Fed chief Bernanke has the unenviable task of balancing a domestic economy plagued by low consumer demand against his loose money policy. In the first two years following the credit crisis, Bernanke's loose monetary policy served him well. Commodity prices were depressed along with equity prices and this gave the Fed plenty of room to re-inflate with worrying about immediate-term consequences. Two years of steadily rising commodity prices have eroded the Fed's cushion, however, and the end game is surely in sight. Any additional commodity rice increases will threaten the global market recovery and will exert profound pressure against the Asian and emerging market economies. It won't do any favors for the still weak U.S. economy, either.

Mr. Bernanke has expressed his determination to continue the second quantitative easing (QE2) campaign, which commenced in November 2010, until June this year. This means at least three more months of potential spillover into the commodity price uptrend. Hedge funds are taking full advantage of this copious increase in liquidity and what we're seeing here is essentially Act 2 of the drama that unfolded in the months before the credit crash in 2008. At that time, a fund-driven rally in the oil price put tremendous pressure on the already weakened financial market and added fuel to the credit fire. The oil market eventually succumbed to that raging inferno, but not before causing tremendous economic damage.

The situation that appears to be repeating here is the same theme we saw in the months leading up to the credit crisis. Oil and gas stocks accounted for much of the stock market's gains during 2007 and although the market did effectively ignore the rising crude oil price for a while, the relentless rally in oil eventually turned out to be the proverbial straw that broke the camel's back.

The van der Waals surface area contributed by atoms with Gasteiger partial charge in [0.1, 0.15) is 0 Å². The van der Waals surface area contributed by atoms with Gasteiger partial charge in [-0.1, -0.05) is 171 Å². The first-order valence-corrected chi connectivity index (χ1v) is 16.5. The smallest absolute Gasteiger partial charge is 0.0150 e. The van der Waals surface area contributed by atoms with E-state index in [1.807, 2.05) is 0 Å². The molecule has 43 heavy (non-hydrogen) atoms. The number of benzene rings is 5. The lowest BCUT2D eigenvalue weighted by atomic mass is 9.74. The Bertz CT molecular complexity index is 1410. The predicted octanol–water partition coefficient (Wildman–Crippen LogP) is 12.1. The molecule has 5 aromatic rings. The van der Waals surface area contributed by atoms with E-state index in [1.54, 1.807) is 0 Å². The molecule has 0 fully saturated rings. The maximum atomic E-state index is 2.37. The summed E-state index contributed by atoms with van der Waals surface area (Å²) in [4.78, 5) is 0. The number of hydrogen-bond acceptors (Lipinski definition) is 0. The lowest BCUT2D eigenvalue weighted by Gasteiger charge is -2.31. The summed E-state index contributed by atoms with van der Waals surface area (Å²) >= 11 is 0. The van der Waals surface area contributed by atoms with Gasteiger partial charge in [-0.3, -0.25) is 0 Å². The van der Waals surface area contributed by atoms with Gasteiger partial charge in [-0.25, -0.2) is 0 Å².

Chairman Bernanke's conundrum is truly of the catch-22 variety: either he'll be forced to ease off the monetary accelerator to prevent prices from rising too much, in which case the forces of long wave deflation (i.e. the long-term Kress cycles) will push hard against the financial system and eventually create another systemic crisis. Or if he decides to keep pumping the increase in commodity prices (particularly oil) will put all kinds of pressure on the still fragile economic recovery. Under this scenario, there would most likely be a sharp spike in retail prices across the board, particularly for gasoline. This in turn would be followed by a deflationary crash.

You may wonder how a fuel price spike would create deflation? The reason is that higher oil prices eventually result in reduced consumer spending, which in turn puts downward pressure on prices, i.e. deflation. Another point worth mentioning is that in the last 40 years, with the exception of 1986, year-over-year rises in oil prices of 80% or more have always been followed by recession (see chart below). So no matter which way Mr. Bernanke turns, he is confronted with the specter of deflation.